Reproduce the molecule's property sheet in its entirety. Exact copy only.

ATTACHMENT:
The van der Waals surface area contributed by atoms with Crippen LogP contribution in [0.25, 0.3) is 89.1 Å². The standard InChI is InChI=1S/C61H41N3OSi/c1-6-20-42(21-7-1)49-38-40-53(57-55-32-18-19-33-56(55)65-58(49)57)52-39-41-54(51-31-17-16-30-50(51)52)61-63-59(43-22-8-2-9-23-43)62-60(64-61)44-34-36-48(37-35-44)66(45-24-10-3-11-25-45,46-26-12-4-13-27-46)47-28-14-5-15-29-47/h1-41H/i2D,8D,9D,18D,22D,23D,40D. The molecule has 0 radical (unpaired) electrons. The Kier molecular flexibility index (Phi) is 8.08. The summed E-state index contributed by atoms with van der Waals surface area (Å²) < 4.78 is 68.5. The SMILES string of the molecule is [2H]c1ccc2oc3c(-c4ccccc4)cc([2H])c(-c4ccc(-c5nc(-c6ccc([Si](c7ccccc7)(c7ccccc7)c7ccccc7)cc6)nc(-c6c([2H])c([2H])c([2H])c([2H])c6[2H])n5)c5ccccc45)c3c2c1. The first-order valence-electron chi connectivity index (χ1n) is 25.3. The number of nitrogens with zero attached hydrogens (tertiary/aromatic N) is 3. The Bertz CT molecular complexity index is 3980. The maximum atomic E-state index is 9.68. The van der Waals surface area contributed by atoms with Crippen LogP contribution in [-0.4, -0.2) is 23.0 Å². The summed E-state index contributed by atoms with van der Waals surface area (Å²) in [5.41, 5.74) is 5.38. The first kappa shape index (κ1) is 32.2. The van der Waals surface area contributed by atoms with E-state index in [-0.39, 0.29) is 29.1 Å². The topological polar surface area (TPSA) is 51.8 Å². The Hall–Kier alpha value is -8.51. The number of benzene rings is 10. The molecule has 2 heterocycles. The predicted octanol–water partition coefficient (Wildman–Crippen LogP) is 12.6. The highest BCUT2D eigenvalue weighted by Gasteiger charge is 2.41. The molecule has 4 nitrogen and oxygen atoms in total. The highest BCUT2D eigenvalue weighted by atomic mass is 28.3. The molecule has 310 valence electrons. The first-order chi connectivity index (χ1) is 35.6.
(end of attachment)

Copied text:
The van der Waals surface area contributed by atoms with Crippen LogP contribution in [0.25, 0.3) is 89.1 Å². The standard InChI is InChI=1S/C61H41N3OSi/c1-6-20-42(21-7-1)49-38-40-53(57-55-32-18-19-33-56(55)65-58(49)57)52-39-41-54(51-31-17-16-30-50(51)52)61-63-59(43-22-8-2-9-23-43)62-60(64-61)44-34-36-48(37-35-44)66(45-24-10-3-11-25-45,46-26-12-4-13-27-46)47-28-14-5-15-29-47/h1-41H/i2D,8D,9D,18D,22D,23D,40D. The molecule has 0 radical (unpaired) electrons. The Kier molecular flexibility index (Phi) is 8.08. The summed E-state index contributed by atoms with van der Waals surface area (Å²) < 4.78 is 68.5. The SMILES string of the molecule is [2H]c1ccc2oc3c(-c4ccccc4)cc([2H])c(-c4ccc(-c5nc(-c6ccc([Si](c7ccccc7)(c7ccccc7)c7ccccc7)cc6)nc(-c6c([2H])c([2H])c([2H])c([2H])c6[2H])n5)c5ccccc45)c3c2c1. The first-order valence-electron chi connectivity index (χ1n) is 25.3. The number of nitrogens with zero attached hydrogens (tertiary/aromatic N) is 3. The Bertz CT molecular complexity index is 3980. The maximum atomic E-state index is 9.68. The van der Waals surface area contributed by atoms with Crippen LogP contribution in [-0.4, -0.2) is 23.0 Å². The summed E-state index contributed by atoms with van der Waals surface area (Å²) in [5.41, 5.74) is 5.38. The first kappa shape index (κ1) is 32.2. The van der Waals surface area contributed by atoms with E-state index in [-0.39, 0.29) is 29.1 Å². The topological polar surface area (TPSA) is 51.8 Å². The Hall–Kier alpha value is -8.51. The number of benzene rings is 10. The molecule has 2 heterocycles. The predicted octanol–water partition coefficient (Wildman–Crippen LogP) is 12.6. The highest BCUT2D eigenvalue weighted by Gasteiger charge is 2.41. The molecule has 4 nitrogen and oxygen atoms in total. The highest BCUT2D eigenvalue weighted by atomic mass is 28.3. The molecule has 310 valence electrons. The first-order chi connectivity index (χ1) is 35.6.